13. 13. The Self• Halo effect o A person considered good (or bad) in one category is likely to be similarly evaluated in other categories o Dissonance avoidance? • Attributing someone as good at one thing and bad at another would make an overall evaluation difficult
  14. 14. The Self• Fundamental Attribution Error (Ross, 1977) o Attribute events which happen to other people to their internal states (mood, personality, motivations) o Attribute events involving ourselves to external influences o Especially true when we know little about the other person
  15. 15. The Self• Mere Exposure Effect (Zajonc, 1968) o The more we are exposed to something, the more we come to like it o “Familiarity breeds liking” o There is some benefit to simply being near someone you’re interested in
  16. 16. Conformity• Zimbardo’s (1971) Stanford Prison Experiment o 2 groups o “Prisoners” detained by California police on a Saturday morning, deloused, chained, and jailed o “Guards” wore uniforms, given billy clubs, whistles, and instructed to maintain order in the prison o Experiment cancelled after only a few days as guards became progressively abusive
  17. 17. Conformity• Milgram’s Obedience Experiments (1963) o Participants told study was about the effect of punishment on learning o Confederate was the “Learner” in other room, participant was the “Teacher” who administered the shocks o Shocking apparatus operated with 15v (mild) to 450v (lethal) o The more mistakes the “Learner” made, the higher the shock the participant/“Teacher” was asked to give
  18. 18. Conformity• Results: o 65% of participants “killed” the victim o What determined such obedience to authority? o Participant heard by victim but not seen o Prestigious location (Yale laboratory) o High social status of “expert” authority figure o Authority figure present to push participant to continue o When participants in same room, only 30% lethally shocked victim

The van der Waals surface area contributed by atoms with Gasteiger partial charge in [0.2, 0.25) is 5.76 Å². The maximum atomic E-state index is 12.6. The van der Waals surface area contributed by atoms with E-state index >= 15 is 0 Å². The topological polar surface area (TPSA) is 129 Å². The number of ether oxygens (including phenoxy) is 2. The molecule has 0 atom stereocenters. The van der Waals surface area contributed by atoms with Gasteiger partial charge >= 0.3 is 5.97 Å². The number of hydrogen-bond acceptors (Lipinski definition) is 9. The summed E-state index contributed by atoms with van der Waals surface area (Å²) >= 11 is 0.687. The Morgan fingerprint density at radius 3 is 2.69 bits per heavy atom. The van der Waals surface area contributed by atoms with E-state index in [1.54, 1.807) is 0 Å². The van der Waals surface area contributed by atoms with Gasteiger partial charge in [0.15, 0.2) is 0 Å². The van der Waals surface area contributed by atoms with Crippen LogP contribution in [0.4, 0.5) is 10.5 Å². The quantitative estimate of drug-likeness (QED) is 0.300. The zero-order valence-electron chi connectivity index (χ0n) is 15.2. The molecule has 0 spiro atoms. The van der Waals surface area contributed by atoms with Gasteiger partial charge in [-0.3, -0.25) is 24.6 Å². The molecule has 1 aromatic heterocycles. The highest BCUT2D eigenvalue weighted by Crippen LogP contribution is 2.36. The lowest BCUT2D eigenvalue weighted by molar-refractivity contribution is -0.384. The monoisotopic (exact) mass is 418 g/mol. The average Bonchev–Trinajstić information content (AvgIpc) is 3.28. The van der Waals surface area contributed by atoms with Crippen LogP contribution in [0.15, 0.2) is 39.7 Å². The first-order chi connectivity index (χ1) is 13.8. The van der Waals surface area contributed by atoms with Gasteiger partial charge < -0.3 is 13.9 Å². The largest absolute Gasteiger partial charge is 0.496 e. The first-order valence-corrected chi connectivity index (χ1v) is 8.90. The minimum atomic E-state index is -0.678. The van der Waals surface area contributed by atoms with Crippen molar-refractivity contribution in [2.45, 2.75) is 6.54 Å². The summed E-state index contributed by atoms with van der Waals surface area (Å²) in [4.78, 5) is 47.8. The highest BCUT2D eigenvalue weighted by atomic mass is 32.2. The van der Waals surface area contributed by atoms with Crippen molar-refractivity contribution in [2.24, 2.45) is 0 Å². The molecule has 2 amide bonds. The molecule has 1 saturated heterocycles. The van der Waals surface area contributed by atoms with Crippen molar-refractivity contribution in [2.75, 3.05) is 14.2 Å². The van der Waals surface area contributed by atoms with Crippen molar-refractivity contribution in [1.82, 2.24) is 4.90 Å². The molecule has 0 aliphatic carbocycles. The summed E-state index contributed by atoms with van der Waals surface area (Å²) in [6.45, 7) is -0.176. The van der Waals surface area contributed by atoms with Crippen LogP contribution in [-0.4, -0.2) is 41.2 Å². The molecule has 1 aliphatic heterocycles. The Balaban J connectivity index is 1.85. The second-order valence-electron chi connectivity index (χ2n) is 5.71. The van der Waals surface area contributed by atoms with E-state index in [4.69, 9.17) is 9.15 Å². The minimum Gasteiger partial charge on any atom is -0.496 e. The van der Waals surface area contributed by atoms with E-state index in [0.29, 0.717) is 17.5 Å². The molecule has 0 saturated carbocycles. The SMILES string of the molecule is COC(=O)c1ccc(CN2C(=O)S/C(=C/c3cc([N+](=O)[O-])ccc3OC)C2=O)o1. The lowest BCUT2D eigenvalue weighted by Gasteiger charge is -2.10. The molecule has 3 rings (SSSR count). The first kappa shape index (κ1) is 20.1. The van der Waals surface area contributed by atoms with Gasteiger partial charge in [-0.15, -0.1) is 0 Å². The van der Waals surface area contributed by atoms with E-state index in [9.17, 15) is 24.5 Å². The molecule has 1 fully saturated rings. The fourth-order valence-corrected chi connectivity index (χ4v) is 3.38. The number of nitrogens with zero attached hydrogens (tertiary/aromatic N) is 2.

19. 19. Groups• Social facilitation o Individual performance (esp. competitive tasks) is altered due to the presence of others  Performance improves on simple or familiar tasks  Performance may not improve on complex or new tasks
  20. 20. Groups• Social loafing o Individual effort decreases as size of group increases o Influenced by: - Diffusion of responsibility - Decreased evaluation apprehension - Group productivity illusion (“They’re doing fine”) - Level of identification with the group
  21. 21. Groups• Deindividuation o In a crowd, people: - Become less self-aware + feel anonymous - Become more impulsive, less rational and more suggestible - Behave in more extreme ways
  22. 22. Groups• Stereotypes o Generalizations about the "typical" characteristics of individuals or members of a group (can be + or -) o Ex: “Someone who wears glasses is intelligent”• Prejudice o Unreasonable feelings (negative attitudes) regarding others’ racial/ethnic, sexual, political, or religious group status• Discrimination o Behavior (action) toward others based on negative attitudes
  23. 23. Bystander Effect• Latane and Darley (1968) study o Participants told to discuss problems faced by students in a high pressure urban environment o Discussions took place over intercoms to maintain “the absolute importance of anonymity” o Participants believed they were talking to 1, 2, or 5 other people